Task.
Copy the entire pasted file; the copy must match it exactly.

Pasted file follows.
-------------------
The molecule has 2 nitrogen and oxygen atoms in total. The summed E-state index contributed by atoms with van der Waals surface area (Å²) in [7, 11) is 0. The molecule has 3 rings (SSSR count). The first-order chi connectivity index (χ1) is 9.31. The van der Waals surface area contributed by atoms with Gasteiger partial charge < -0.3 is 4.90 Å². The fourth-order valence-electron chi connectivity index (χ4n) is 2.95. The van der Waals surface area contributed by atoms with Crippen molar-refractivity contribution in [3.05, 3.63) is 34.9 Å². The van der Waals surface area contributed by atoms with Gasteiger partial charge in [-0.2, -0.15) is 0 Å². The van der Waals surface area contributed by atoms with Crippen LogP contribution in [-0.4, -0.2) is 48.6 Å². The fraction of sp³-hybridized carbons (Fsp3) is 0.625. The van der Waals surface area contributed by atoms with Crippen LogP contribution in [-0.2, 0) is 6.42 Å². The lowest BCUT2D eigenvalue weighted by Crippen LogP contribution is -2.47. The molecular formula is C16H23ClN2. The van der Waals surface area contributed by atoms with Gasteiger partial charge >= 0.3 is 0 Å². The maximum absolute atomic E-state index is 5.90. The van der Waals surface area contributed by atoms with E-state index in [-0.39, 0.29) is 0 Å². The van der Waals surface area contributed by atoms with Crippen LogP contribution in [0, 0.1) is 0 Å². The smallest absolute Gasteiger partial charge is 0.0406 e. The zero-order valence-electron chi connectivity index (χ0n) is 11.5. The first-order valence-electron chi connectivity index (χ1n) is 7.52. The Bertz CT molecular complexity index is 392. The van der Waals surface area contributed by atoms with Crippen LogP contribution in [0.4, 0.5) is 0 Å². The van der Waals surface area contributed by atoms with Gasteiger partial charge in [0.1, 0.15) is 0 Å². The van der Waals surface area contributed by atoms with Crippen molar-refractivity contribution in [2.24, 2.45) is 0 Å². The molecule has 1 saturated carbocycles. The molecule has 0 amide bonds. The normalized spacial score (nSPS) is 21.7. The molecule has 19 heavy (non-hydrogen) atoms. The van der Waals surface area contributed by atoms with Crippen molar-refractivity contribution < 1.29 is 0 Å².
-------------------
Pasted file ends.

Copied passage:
The molecule has 2 nitrogen and oxygen atoms in total. The summed E-state index contributed by atoms with van der Waals surface area (Å²) in [7, 11) is 0. The molecule has 3 rings (SSSR count). The first-order chi connectivity index (χ1) is 9.31. The van der Waals surface area contributed by atoms with Gasteiger partial charge < -0.3 is 4.90 Å². The fourth-order valence-electron chi connectivity index (χ4n) is 2.95. The van der Waals surface area contributed by atoms with Crippen molar-refractivity contribution in [3.05, 3.63) is 34.9 Å². The van der Waals surface area contributed by atoms with Gasteiger partial charge in [-0.2, -0.15) is 0 Å². The van der Waals surface area contributed by atoms with Crippen LogP contribution in [-0.4, -0.2) is 48.6 Å². The fraction of sp³-hybridized carbons (Fsp3) is 0.625. The van der Waals surface area contributed by atoms with Crippen LogP contribution in [-0.2, 0) is 6.42 Å². The lowest BCUT2D eigenvalue weighted by Crippen LogP contribution is -2.47. The molecular formula is C16H23ClN2. The van der Waals surface area contributed by atoms with Gasteiger partial charge >= 0.3 is 0 Å². The maximum absolute atomic E-state index is 5.90. The van der Waals surface area contributed by atoms with E-state index in [-0.39, 0.29) is 0 Å². The van der Waals surface area contributed by atoms with Crippen LogP contribution in [0, 0.1) is 0 Å². The smallest absolute Gasteiger partial charge is 0.0406 e. The zero-order valence-electron chi connectivity index (χ0n) is 11.5. The first-order valence-electron chi connectivity index (χ1n) is 7.52. The Bertz CT molecular complexity index is 392. The van der Waals surface area contributed by atoms with Crippen LogP contribution in [0.4, 0.5) is 0 Å². The van der Waals surface area contributed by atoms with Gasteiger partial charge in [0.1, 0.15) is 0 Å². The van der Waals surface area contributed by atoms with Crippen molar-refractivity contribution in [2.24, 2.45) is 0 Å². The molecule has 1 saturated carbocycles. The molecule has 0 amide bonds. The normalized spacial score (nSPS) is 21.7. The molecule has 19 heavy (non-hydrogen) atoms. The van der Waals surface area contributed by atoms with Crippen molar-refractivity contribution < 1.29 is 0 Å².